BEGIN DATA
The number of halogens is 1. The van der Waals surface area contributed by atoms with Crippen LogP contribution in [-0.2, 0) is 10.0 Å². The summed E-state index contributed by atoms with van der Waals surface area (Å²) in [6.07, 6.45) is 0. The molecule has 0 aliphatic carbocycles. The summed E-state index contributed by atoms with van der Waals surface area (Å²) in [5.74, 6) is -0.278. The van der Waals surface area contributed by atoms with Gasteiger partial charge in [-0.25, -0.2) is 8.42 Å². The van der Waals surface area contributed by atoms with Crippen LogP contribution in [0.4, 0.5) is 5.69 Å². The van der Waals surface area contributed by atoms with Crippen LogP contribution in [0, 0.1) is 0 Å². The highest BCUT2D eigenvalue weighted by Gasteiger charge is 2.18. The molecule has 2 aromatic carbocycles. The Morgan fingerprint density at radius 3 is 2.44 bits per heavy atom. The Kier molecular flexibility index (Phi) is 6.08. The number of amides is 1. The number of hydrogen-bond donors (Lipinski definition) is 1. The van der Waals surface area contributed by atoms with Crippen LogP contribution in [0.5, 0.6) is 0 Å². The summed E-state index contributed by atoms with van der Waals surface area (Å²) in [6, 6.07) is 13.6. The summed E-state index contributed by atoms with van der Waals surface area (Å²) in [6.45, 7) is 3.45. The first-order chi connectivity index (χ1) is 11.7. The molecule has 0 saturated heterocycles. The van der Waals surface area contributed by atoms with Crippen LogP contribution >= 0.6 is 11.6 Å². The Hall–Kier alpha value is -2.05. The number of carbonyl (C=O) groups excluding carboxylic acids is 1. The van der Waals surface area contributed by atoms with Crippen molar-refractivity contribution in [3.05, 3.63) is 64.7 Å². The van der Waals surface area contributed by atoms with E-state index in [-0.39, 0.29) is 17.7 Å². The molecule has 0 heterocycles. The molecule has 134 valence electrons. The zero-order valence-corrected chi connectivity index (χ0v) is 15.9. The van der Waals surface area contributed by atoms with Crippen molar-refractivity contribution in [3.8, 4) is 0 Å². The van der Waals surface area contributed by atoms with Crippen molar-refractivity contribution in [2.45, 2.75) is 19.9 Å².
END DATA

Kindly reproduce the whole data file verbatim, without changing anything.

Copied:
The number of halogens is 1. The van der Waals surface area contributed by atoms with Crippen LogP contribution in [-0.2, 0) is 10.0 Å². The summed E-state index contributed by atoms with van der Waals surface area (Å²) in [6.07, 6.45) is 0. The molecule has 0 aliphatic carbocycles. The summed E-state index contributed by atoms with van der Waals surface area (Å²) in [5.74, 6) is -0.278. The van der Waals surface area contributed by atoms with Gasteiger partial charge in [-0.25, -0.2) is 8.42 Å². The van der Waals surface area contributed by atoms with Crippen LogP contribution in [0.4, 0.5) is 5.69 Å². The van der Waals surface area contributed by atoms with Crippen LogP contribution in [0, 0.1) is 0 Å². The highest BCUT2D eigenvalue weighted by Gasteiger charge is 2.18. The molecule has 2 aromatic carbocycles. The Morgan fingerprint density at radius 3 is 2.44 bits per heavy atom. The Kier molecular flexibility index (Phi) is 6.08. The number of amides is 1. The number of hydrogen-bond donors (Lipinski definition) is 1. The van der Waals surface area contributed by atoms with Crippen LogP contribution in [0.5, 0.6) is 0 Å². The summed E-state index contributed by atoms with van der Waals surface area (Å²) in [6, 6.07) is 13.6. The summed E-state index contributed by atoms with van der Waals surface area (Å²) in [6.45, 7) is 3.45. The first-order chi connectivity index (χ1) is 11.7. The molecule has 0 saturated heterocycles. The van der Waals surface area contributed by atoms with Crippen LogP contribution >= 0.6 is 11.6 Å². The Hall–Kier alpha value is -2.05. The number of carbonyl (C=O) groups excluding carboxylic acids is 1. The van der Waals surface area contributed by atoms with Crippen molar-refractivity contribution in [3.05, 3.63) is 64.7 Å². The van der Waals surface area contributed by atoms with E-state index in [-0.39, 0.29) is 17.7 Å². The molecule has 0 heterocycles. The molecule has 134 valence electrons. The zero-order valence-corrected chi connectivity index (χ0v) is 15.9. The van der Waals surface area contributed by atoms with Crippen molar-refractivity contribution in [3.8, 4) is 0 Å². The van der Waals surface area contributed by atoms with Crippen molar-refractivity contribution in [2.45, 2.75) is 19.9 Å².